RAPID CITY, S.D. (KELO) — It took 14 years, but DNA was able to confirm that Ernie LaPointe of South Dakota is Sitting Bull’s great-grandson.
A news release from EurekAlert! and a report from CBS said it took 14 years to extract useable DNA from a segment of Sitting Bull’s hair that was once in the Smithsonian Museum. LaPointe, 74, has long identified as Sitting Bull’s great-grandson. He and his sisters were able to obtain Sitting Bull’s hair from the Smithsonian in 2007.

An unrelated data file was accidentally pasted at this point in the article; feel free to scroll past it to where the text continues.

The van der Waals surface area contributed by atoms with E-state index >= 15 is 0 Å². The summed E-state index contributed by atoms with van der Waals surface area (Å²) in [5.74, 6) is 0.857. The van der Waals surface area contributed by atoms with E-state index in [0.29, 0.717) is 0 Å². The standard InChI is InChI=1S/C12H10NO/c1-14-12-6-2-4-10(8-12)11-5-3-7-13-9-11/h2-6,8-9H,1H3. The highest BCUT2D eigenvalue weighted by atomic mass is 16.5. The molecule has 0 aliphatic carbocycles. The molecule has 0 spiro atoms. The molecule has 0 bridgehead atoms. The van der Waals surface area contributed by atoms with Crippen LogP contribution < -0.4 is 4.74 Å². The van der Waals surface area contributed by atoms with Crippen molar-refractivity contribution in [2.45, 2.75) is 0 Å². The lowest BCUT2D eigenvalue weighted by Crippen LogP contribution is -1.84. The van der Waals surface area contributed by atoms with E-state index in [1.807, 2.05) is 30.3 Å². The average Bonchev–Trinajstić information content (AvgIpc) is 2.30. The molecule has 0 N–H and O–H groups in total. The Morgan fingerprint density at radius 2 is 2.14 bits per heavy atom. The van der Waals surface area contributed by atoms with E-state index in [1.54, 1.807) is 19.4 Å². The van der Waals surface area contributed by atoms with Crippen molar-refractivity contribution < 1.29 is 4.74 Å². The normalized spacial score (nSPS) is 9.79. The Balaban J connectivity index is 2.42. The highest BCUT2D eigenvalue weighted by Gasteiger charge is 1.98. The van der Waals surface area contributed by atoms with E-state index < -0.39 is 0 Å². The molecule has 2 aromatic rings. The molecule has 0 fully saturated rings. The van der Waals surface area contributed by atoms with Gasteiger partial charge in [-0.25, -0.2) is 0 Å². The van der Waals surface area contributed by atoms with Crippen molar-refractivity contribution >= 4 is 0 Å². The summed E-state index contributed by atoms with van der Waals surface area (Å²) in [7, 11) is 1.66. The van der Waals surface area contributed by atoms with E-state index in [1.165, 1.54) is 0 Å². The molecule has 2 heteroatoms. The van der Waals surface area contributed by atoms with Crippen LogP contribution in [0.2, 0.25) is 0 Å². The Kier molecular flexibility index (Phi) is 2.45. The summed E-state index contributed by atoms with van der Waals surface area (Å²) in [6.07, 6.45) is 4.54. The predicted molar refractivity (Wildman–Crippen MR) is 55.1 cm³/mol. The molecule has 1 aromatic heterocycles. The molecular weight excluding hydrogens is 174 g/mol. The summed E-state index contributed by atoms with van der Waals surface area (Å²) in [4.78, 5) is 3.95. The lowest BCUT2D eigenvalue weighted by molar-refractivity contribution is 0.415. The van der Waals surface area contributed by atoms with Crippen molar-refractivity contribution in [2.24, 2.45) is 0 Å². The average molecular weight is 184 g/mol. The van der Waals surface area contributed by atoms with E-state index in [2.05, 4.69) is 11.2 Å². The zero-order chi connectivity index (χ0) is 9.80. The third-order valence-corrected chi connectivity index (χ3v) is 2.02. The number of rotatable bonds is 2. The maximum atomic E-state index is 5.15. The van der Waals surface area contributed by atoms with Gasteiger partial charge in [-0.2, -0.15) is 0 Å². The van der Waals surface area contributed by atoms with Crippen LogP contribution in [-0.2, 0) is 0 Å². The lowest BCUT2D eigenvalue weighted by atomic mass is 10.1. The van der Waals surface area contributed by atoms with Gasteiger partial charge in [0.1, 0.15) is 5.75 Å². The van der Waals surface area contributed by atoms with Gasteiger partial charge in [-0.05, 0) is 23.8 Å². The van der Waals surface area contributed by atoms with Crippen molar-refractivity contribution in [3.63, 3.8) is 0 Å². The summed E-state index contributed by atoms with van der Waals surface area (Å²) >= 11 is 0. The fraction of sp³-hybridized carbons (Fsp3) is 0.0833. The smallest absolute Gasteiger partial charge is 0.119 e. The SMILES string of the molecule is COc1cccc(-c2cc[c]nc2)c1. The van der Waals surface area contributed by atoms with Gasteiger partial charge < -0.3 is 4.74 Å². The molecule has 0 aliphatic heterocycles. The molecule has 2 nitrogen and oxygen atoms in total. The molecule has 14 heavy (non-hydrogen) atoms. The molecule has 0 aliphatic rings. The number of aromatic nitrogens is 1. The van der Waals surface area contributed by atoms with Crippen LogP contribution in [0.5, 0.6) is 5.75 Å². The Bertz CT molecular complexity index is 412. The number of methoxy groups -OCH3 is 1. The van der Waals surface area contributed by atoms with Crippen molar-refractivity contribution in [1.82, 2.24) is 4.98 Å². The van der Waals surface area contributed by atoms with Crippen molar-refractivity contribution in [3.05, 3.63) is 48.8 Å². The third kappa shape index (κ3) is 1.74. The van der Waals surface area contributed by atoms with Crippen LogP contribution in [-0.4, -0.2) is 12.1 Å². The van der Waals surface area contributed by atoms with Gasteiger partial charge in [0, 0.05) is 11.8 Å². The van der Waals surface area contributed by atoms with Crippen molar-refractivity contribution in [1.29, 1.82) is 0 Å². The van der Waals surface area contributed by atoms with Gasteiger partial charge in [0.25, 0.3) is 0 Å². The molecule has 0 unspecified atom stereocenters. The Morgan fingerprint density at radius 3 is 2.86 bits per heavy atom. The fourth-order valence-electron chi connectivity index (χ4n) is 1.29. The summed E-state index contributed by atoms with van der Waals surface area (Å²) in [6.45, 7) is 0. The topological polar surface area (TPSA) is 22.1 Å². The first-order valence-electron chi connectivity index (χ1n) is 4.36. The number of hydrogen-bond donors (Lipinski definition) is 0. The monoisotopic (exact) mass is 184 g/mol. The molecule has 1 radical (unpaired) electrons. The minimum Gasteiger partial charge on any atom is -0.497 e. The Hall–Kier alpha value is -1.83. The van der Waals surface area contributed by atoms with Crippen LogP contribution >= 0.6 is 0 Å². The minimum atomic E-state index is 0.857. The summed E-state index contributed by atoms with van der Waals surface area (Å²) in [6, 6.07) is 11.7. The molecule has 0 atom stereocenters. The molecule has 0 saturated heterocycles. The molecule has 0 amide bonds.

The family has wanted to move Sitting Bull’s remains from Mobridge to the Battle of Little Bighorn site in Montana.
Sitting Bull was instrumental in organizing tribes in the defeat of Gen. George Custer and the Cavalry in 1876 at Little Bighorn.
LaPointe has lectured, talked and written books about Sitting Bull over the years.
LaPointe said in the news release that “over the years, many people have tried to question the relationship that I and my sisters have to Sitting Bull.”
LaPointe had told CBS News he wasn’t sure the DNA method would work. LaPointe said he had oral history and ceremonial information which had confirmed his relationship to Sitting Bull.